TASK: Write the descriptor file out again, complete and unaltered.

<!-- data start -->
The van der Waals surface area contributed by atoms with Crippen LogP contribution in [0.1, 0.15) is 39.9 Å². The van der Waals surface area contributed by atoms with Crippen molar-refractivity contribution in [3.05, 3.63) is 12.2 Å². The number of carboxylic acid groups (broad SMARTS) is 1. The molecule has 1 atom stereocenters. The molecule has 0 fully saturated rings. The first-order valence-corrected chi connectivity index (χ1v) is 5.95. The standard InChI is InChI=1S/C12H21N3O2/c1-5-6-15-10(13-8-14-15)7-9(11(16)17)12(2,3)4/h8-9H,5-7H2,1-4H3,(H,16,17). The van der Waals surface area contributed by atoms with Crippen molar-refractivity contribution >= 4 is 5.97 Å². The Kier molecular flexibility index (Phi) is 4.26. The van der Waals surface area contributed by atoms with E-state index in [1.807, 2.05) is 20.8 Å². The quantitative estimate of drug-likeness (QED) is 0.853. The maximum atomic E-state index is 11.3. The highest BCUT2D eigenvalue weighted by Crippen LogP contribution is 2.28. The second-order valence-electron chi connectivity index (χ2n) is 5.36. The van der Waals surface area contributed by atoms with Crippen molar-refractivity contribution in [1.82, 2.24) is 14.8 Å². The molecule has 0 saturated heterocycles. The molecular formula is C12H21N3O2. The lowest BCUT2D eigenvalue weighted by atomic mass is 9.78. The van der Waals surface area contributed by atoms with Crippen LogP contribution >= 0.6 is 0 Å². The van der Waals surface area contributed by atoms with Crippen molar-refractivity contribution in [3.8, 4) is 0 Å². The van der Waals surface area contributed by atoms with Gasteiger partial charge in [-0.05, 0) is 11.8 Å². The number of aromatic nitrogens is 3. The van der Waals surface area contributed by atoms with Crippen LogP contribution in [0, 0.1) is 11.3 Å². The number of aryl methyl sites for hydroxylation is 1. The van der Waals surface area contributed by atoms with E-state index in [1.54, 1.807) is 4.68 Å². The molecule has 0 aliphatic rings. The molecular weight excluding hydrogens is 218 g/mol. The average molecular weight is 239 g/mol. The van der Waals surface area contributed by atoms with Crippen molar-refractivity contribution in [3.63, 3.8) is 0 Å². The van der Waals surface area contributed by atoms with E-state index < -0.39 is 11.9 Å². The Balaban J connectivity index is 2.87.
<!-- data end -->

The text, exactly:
The van der Waals surface area contributed by atoms with Crippen LogP contribution in [0.1, 0.15) is 39.9 Å². The van der Waals surface area contributed by atoms with Crippen molar-refractivity contribution in [3.05, 3.63) is 12.2 Å². The number of carboxylic acid groups (broad SMARTS) is 1. The molecule has 1 atom stereocenters. The molecule has 0 fully saturated rings. The first-order valence-corrected chi connectivity index (χ1v) is 5.95. The standard InChI is InChI=1S/C12H21N3O2/c1-5-6-15-10(13-8-14-15)7-9(11(16)17)12(2,3)4/h8-9H,5-7H2,1-4H3,(H,16,17). The van der Waals surface area contributed by atoms with Crippen molar-refractivity contribution >= 4 is 5.97 Å². The Kier molecular flexibility index (Phi) is 4.26. The van der Waals surface area contributed by atoms with E-state index in [1.807, 2.05) is 20.8 Å². The quantitative estimate of drug-likeness (QED) is 0.853. The maximum atomic E-state index is 11.3. The highest BCUT2D eigenvalue weighted by Crippen LogP contribution is 2.28. The second-order valence-electron chi connectivity index (χ2n) is 5.36. The van der Waals surface area contributed by atoms with Crippen molar-refractivity contribution in [1.82, 2.24) is 14.8 Å². The molecule has 0 saturated heterocycles. The molecular formula is C12H21N3O2. The lowest BCUT2D eigenvalue weighted by atomic mass is 9.78. The van der Waals surface area contributed by atoms with Crippen LogP contribution >= 0.6 is 0 Å². The van der Waals surface area contributed by atoms with Crippen molar-refractivity contribution in [3.8, 4) is 0 Å². The van der Waals surface area contributed by atoms with Gasteiger partial charge in [-0.05, 0) is 11.8 Å². The number of aromatic nitrogens is 3. The van der Waals surface area contributed by atoms with Crippen LogP contribution in [0, 0.1) is 11.3 Å². The number of aryl methyl sites for hydroxylation is 1. The van der Waals surface area contributed by atoms with E-state index in [1.54, 1.807) is 4.68 Å². The molecule has 0 aliphatic rings. The molecular weight excluding hydrogens is 218 g/mol. The average molecular weight is 239 g/mol. The van der Waals surface area contributed by atoms with Crippen molar-refractivity contribution in [3.63, 3.8) is 0 Å². The van der Waals surface area contributed by atoms with E-state index < -0.39 is 11.9 Å². The Balaban J connectivity index is 2.87.